Group Seekss Explanation for FDA’s Speedy Ebola Treatment Decision
A libertarian advocacy group that backs right-to-try laws pressed the FDA in federal court to release information about the agency’s “incredibly expeditious” decision to authorize the treatment of two Ebola patients with an unapproved drug.
The group, the Goldwater Institute, promotes right-to-try legislation via its website righttotry.org and it supports access by terminally ill patients to experimental drugs that may be short of full FDA approval. In the Ebola case, the institute says it is seeking to “bring transparency” to the process by which the FDA authorizes the use of those drugs.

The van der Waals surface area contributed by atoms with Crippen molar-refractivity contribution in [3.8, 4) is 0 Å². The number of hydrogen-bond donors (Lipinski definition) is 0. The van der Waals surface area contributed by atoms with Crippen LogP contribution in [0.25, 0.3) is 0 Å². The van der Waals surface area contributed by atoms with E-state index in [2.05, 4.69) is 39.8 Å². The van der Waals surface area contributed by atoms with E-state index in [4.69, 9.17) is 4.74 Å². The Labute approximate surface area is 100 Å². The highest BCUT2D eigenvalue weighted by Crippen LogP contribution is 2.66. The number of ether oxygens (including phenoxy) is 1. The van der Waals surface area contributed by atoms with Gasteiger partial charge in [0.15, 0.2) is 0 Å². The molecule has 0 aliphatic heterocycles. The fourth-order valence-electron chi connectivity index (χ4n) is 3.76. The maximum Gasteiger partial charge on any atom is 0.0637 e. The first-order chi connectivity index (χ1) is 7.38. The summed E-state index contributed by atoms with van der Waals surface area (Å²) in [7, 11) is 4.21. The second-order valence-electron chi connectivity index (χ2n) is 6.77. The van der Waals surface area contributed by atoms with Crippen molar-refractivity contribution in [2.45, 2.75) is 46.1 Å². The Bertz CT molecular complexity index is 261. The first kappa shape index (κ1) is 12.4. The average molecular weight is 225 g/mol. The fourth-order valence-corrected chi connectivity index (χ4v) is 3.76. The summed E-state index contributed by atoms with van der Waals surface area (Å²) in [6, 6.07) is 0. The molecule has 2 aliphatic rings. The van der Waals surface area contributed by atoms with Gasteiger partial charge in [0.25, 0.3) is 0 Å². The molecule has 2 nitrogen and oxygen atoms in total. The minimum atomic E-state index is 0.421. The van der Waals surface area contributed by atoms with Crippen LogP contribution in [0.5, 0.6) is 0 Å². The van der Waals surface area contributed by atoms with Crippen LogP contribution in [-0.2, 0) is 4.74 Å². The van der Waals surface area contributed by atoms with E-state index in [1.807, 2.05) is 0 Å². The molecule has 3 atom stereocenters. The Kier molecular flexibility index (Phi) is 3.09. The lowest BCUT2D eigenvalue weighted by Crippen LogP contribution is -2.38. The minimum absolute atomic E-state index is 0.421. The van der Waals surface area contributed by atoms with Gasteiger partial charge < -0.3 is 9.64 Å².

The institute presented an oral argument in the U.S. District Court in Arizona on why the FDA should provide the decision records, which the institute asked for in a Freedom of Information Act request in 2014. The FDA denied the request, and the institute sued to force production of the information.
The Ebola case centers on the treatment of two American aid workers who returned from West Africa after contracting Ebola and were administered the monoclonal antibody cocktail ZMapp in 2014. Both recovered.
Zmapp is an investigational drug from Mapp Biopharmaceuticals that has not been approved by the FDA. It is currently offered to Ebola patients through expanded-access protocols at sites in the U.S. and West Africa, the company says.